Cell cycle assessment by flow cytometry

After Td-F2 extracts treatment, cells were trypsinized, collected, and resuspended in ethanol for fixation. Cells were then washed with PBS buffer, suspended with PBS buffer containing 0.1 mg/mL RNase A and 0.5% Tritone X-100 for 1 h, mixed with propidium iodide (PI) (20 μg/mL).[18] The DNA content inside the cells was measured and analyzed by flow cytometry (FACS can, Becton Dickenson).[16]

Detection of fragmented chromosomes inside apoptotic cells by agarose gel electrophoresis

After Td-F2 extracts treatment for 24 h, cells from 10-cm dish were trypsinized, collected, and resuspended in 400 μL extraction buffer (50 mM Tris–HCl pH 8.0, 10 mM EDTA pH 8.0, 0.3% Triton X-100) on ice for 30 min. The reaction was then mixed with 10 μL RNase A (20 mg/mL, BBI) at 55°C for 30 mins and mixed with 8 μL proteinase K (20 mg/mL, Focus) at 55°C for another 30 min. Finally, chromosomal DNA inside the reaction was purified with phenol/chloroform/isoamyl alcohol (25:24:1), precipitated with ethanol and NaOAc, resuspended, and detected by 1.5% agarose gel electrophoresis.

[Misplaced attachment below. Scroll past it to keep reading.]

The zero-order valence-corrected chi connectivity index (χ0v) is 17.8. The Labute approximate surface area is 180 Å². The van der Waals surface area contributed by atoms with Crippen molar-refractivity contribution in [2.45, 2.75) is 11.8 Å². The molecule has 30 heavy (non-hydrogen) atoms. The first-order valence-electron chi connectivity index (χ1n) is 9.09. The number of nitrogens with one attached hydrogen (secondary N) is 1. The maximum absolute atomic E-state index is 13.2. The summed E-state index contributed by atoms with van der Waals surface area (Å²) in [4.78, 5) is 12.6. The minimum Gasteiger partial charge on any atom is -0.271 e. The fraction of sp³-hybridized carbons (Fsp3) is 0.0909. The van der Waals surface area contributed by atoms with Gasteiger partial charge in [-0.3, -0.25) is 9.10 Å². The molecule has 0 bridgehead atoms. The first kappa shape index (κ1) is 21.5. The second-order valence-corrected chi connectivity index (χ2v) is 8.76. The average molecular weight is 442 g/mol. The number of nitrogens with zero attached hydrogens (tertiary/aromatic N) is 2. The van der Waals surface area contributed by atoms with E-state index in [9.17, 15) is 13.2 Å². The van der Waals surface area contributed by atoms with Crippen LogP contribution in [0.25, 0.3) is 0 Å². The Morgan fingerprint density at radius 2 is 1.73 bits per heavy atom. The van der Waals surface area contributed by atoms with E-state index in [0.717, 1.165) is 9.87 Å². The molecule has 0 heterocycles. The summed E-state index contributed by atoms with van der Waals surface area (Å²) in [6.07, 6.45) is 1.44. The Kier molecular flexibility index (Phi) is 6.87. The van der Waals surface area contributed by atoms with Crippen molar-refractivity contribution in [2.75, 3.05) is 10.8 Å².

Apoptotic DNA-detection ELISA assay

After treatment with extracts for 24 h, cells with apoptotic DNA (cytosolic histone-bound DNA fragments) were analyzed using the Cell Death Detection ELISAPLUS Kit (Roche Biochemicals) as described by the manufacturer. Briefly, the culture medium was removed carefully by aspiration and 200 μL lysis buffer was added and incubated with shaking for 30 min at room temperature. After removal of debris by centrifugation, cell lysates were placed into a microtiter plate coated with streptavidin and incubated with anti-histone-biotin and anti-DNA conjugate to horseradish peroxidase (HRP) at room temperature for 2 h. The wells were then washed three times to remove unbound reagents and quantities of nucleosomes were determined by the retained peroxidase using 2,2'-azino-di[3-ethylbenzthiozolin-sulfonate] as substrate and by the absorbance of OD 405 nm.

Western blot analysis